- A new study published in the American Journal of Preventive Medicine shows that fruit and vegetable consumption increased as a result of new federal standards for healthier meals imposed on schools in 2012.
- The new standards from USDA aimed to improve the nutritional quality of school meals by making whole grains, fruits, and vegetables more available, requiring the selection of a fruit or vegetable, increasing the portion sizes of fruits and vegetables, removing trans fats, and placing limits on total calories and sodium levels.
- The study was based on 1,030 students in four schools in an urban, low-income school district both before (fall 2011) and after (fall 2012) the new standards went into effect. Following the implementation of the new standards, fruit selection increased by 23% and vegetable consumption increased by 16.2%.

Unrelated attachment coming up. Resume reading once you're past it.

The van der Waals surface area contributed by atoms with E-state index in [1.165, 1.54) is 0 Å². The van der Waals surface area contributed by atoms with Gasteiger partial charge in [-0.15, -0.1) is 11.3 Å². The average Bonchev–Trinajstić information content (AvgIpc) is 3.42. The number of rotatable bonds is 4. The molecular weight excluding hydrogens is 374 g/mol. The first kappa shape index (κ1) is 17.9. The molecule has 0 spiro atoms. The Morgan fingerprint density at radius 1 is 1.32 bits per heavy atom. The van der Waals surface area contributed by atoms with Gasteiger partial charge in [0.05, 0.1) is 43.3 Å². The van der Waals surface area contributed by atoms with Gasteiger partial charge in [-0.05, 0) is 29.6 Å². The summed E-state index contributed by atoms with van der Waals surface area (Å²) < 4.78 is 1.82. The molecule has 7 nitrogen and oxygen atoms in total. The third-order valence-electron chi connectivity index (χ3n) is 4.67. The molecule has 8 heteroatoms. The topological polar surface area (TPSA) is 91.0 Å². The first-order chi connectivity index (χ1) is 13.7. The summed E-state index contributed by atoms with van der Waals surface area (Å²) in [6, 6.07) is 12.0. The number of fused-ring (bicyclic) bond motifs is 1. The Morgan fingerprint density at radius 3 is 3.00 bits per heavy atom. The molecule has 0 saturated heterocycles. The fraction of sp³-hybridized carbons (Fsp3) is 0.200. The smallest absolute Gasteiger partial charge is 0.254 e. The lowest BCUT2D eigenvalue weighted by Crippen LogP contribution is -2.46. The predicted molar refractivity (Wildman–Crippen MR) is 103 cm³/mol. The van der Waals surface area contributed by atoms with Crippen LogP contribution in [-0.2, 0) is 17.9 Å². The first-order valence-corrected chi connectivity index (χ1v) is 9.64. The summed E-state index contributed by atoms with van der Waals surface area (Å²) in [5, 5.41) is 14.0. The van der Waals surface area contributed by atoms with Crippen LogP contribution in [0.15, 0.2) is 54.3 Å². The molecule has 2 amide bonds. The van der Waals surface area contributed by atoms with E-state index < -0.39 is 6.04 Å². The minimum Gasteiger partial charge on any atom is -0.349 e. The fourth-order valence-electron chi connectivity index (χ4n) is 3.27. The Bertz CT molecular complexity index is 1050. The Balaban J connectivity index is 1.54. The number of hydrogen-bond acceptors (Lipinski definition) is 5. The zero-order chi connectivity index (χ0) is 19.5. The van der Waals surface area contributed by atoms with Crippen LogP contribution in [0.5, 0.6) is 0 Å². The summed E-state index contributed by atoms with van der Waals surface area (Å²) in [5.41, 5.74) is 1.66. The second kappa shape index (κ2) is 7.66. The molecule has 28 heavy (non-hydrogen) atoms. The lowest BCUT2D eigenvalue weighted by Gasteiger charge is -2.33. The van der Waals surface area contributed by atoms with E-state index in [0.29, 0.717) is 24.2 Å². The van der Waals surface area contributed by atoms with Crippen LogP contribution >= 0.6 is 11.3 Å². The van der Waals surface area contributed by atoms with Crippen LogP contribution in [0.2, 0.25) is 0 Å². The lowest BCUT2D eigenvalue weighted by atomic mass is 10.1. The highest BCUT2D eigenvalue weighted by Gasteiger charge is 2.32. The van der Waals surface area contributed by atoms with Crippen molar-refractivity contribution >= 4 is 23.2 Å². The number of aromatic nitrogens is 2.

Just as they you can lead a horse to water but can't make him to drink, you can lead children to vegetables, but can't force them to eat them. Even while applauding the results of the new standards, the study's plate waste data underscored that fact. Students discarded roughly 60%-75% of vegetables and 40% of fruits on their trays. Those are significant percentages that should have the people who plan the lunches consider how to make their produce offering more appealing to the children who have been throwing them out.
Perhaps they will have to get the recommended daily amounts of fruits and vegetable in liquid form. Fruit and vegetable juices without added sugars are permitted under the new guidelines for drinks that kick in this summer.